This is absolutely mind-blowingly good.
Goat basically tastes like lamb, but is far leaner. (Lamb is the fattiest of the red meats.) It's very popular in a variety of different countries' cuisines, but for some reason has yet to gain a real following in the US.
This recipe is inspired by the curried goat roti from Penny's Caribbean Cafe. While Penny doesn't share her secrets, this tastes awfully similar. Go get yourself some goat (or lamb if you must) and try it out!
Step 1: Gather Tools and Ingredients
large pot (mine is 8 quarts)
cutting board & knife
5 pounds goat, with bones1, cut into stew chunks
5 large onions, chunked
5 T curry powder
5 boullion cubes and water, or equivalent in stock
~1/4c marsala or sherry (drinkable stuff; NOT the salted nastiness they sell for cooking)
3 carrots, minced (optional)
1/2 c split peas or red lentils (optional)
1-5 seranno peppers, minced (optional, for spiciness)
1-2 cloves garlic, grated (optional)
1 Yes, the bones are absolutely necessary. They add gelatin and lots of flavor, so even if you're not a fan of bones please leave them in. We'll be cooking the meat until it basically falls off the bones anyway.
Step 2: Chop Veggies
This is partially because I am lazy, and partially because we'll be cooking the stew for a long time, and smaller onions would basically disappear.
If you're using carrots and hot peppers chop them up and add them now too, but be sure you've minced them into fairly fine bits.
Step 3: Saute
As the onions soften and the bottom of the pan starts to brown, add the boullion cubes and stir. When the onions have caramelized and the whole thing starts to stick to the pan, add a splash (~1/4c) of marsala and stir/scrape it about to deglaze the pan. (This added liquid helps you save the fond, or tasty brown bits stuck to the bottom of the pot. It's of critical flavor importance - see notes on the Maillard reaction in step 5.)
Add the meat and half the curry powder, and stir to coat and brown the meat. Add a bit more marsala if necessary to keep things from sticking.
Step 4: Add Everything Else
Add the rest of the curry powder and stir things about. When it starts to stick again add the water and deglaze again. Pour in just enough water to cover the meat, and leave a cup full of water near the pot to refill as it boils off. You want the meat to stay wet during the entire cooking process.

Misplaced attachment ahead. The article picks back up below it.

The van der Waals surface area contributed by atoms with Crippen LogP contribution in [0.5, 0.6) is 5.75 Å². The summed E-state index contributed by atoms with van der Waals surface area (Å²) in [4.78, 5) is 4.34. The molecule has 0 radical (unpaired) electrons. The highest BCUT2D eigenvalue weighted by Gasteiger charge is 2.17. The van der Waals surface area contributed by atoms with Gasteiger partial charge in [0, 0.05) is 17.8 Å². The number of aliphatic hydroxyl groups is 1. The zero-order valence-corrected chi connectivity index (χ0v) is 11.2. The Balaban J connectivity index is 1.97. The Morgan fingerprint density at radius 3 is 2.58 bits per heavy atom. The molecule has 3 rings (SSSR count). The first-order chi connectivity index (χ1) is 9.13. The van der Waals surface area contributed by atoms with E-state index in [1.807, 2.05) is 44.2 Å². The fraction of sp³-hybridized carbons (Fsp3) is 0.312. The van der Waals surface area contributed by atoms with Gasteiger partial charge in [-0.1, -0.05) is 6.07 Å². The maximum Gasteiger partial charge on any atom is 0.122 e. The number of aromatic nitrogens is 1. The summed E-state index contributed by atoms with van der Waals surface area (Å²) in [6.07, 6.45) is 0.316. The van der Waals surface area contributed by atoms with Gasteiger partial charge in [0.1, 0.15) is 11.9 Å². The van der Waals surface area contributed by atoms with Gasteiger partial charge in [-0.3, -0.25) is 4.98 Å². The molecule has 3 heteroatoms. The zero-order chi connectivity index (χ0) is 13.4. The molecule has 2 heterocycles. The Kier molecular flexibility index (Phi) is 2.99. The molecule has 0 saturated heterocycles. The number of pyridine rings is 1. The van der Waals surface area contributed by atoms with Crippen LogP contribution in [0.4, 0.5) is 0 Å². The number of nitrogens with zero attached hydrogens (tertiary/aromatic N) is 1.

In the picture below I've dropped in another boullion cube because they didn't all make it in with the onions. The details really don't matter too much in this dish - it cooks long enough that you've got LOTS of leeway to taste and modify.
Step 5: Cooking, and the Maillard Reaction
You may put the lid on to bring it up to temperature more quickly - if so, be sure to leave the lid cocked to allow steam to escape, and remove the lid once you've reached a simmer. I use the wooden spoon as a handy prop.
You can also speed the cooking process by using a pressure cooker; however, I wouldn't recommend doing the entire thing under pressure, as there are significant flavor differences when the simmered stew reacts with the air.
The Maillard reaction, an interaction between carbohydrates and amino acids under high heat, is the source of all kinds of wonderful brown colors and complex meaty flavors. However, Maillard browning needs temperatures of at least 250F, which usually only happens under dry heat. Even the higher temperatures reached during pressure cooking don't produce much in the way of Maillard reaction products, and you won't get them in a crock pot slow cooker.
What does this mean for you?
1) It means you should leave the lid off of your pot as it cooks, since all the tasty Maillard reactions will be taking place at the top of the pot, as a bit of skin forms around the outside edges. Keep mixing this skin and the dry bits that stick to the side of the pot back in, as they've got the best flavor. Think of it as a fond, just formed on the side of the pot.
2) If you do use a pressure cooker, be sure to add some extra lid-off cooking time on either end of the process. About 30 minutes (at 15psi, natural release) should be sufficient for making the meat melty, and another 30+ minutes of boiling with the lid off should allow for some nice Maillard reaction products to form around the edges.
Note that this business with Maillard reactions, lids, and alternate cooking methods applies to most any stews or soups - leave your lids off and scrape the sides to take best advantage of this tasty browning reaction.
Step 6: Finish, Serve, and Store
1) The meat is incredibly tender and falling from the bones.
2) The sauce tastes richly meaty (from those Maillard reactions!)
3) The sauce has reduced, and is as thick as you want it to be.
Now just taste it, and adjust the seasonings. You can add a bit more salt, pepper, allspice, marsala, or curry as desired; if you add more marsala or curry, be sure to let it simmer another 5 minutes to properly assimilate the flavors.
Serve either in bowls as a stand-alone stew, or over rice or the starchy substance of your choice. The bones are delicious, so don't be shy about picking them up and sucking the marrow out for extra flavor. The cartilage on the ends of the joints should have become wonderfully melty as well, so try it - you may like it.
As with most stews and curries, this one becomes even better after overnight refrigeration. It will likely coagulate in the fridge (remember all that gelatin?) but will resume its stewy consistency upon reheating.